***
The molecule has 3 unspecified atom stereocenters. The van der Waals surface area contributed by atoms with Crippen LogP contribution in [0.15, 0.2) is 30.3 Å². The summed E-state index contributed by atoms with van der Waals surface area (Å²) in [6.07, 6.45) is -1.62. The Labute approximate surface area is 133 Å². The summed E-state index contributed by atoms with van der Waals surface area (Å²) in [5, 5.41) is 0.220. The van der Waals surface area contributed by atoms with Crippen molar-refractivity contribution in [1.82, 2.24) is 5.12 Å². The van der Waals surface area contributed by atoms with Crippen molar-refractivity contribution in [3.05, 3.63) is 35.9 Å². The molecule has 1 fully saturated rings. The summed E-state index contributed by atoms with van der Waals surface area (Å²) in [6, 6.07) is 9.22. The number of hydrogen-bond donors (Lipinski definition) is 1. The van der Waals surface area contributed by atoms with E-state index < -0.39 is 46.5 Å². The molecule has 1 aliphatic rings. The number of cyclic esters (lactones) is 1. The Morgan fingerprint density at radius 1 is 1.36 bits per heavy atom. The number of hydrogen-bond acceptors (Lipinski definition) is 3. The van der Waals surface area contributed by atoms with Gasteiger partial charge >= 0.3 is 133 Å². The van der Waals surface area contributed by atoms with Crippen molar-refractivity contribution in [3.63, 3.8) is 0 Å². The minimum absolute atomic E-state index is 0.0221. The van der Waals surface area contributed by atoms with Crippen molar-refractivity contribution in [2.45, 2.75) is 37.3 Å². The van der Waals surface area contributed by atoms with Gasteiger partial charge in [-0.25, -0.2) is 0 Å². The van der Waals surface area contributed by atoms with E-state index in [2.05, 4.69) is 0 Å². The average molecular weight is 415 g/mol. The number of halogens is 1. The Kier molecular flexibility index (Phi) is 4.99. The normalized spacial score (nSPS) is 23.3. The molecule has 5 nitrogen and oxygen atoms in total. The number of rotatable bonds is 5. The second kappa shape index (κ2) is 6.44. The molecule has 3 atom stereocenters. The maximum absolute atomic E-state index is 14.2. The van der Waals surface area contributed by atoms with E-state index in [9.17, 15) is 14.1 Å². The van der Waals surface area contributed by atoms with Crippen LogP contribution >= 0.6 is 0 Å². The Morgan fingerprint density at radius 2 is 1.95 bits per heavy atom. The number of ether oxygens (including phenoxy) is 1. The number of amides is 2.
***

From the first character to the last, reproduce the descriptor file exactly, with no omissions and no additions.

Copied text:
The molecule has 3 unspecified atom stereocenters. The van der Waals surface area contributed by atoms with Crippen LogP contribution in [0.15, 0.2) is 30.3 Å². The summed E-state index contributed by atoms with van der Waals surface area (Å²) in [6.07, 6.45) is -1.62. The Labute approximate surface area is 133 Å². The summed E-state index contributed by atoms with van der Waals surface area (Å²) in [5, 5.41) is 0.220. The van der Waals surface area contributed by atoms with Crippen molar-refractivity contribution in [1.82, 2.24) is 5.12 Å². The van der Waals surface area contributed by atoms with Crippen molar-refractivity contribution in [3.05, 3.63) is 35.9 Å². The molecule has 1 fully saturated rings. The summed E-state index contributed by atoms with van der Waals surface area (Å²) in [6, 6.07) is 9.22. The number of hydrogen-bond donors (Lipinski definition) is 1. The van der Waals surface area contributed by atoms with E-state index < -0.39 is 46.5 Å². The molecule has 1 aliphatic rings. The number of cyclic esters (lactones) is 1. The Morgan fingerprint density at radius 1 is 1.36 bits per heavy atom. The number of hydrogen-bond acceptors (Lipinski definition) is 3. The van der Waals surface area contributed by atoms with Gasteiger partial charge >= 0.3 is 133 Å². The van der Waals surface area contributed by atoms with Crippen molar-refractivity contribution in [3.63, 3.8) is 0 Å². The minimum absolute atomic E-state index is 0.0221. The van der Waals surface area contributed by atoms with Crippen molar-refractivity contribution in [2.45, 2.75) is 37.3 Å². The van der Waals surface area contributed by atoms with Gasteiger partial charge in [-0.25, -0.2) is 0 Å². The van der Waals surface area contributed by atoms with E-state index in [2.05, 4.69) is 0 Å². The average molecular weight is 415 g/mol. The number of halogens is 1. The Kier molecular flexibility index (Phi) is 4.99. The normalized spacial score (nSPS) is 23.3. The molecule has 5 nitrogen and oxygen atoms in total. The number of rotatable bonds is 5. The second kappa shape index (κ2) is 6.44. The molecule has 3 atom stereocenters. The maximum absolute atomic E-state index is 14.2. The van der Waals surface area contributed by atoms with E-state index in [9.17, 15) is 14.1 Å². The van der Waals surface area contributed by atoms with Crippen LogP contribution >= 0.6 is 0 Å². The Morgan fingerprint density at radius 2 is 1.95 bits per heavy atom. The number of ether oxygens (including phenoxy) is 1. The number of amides is 2.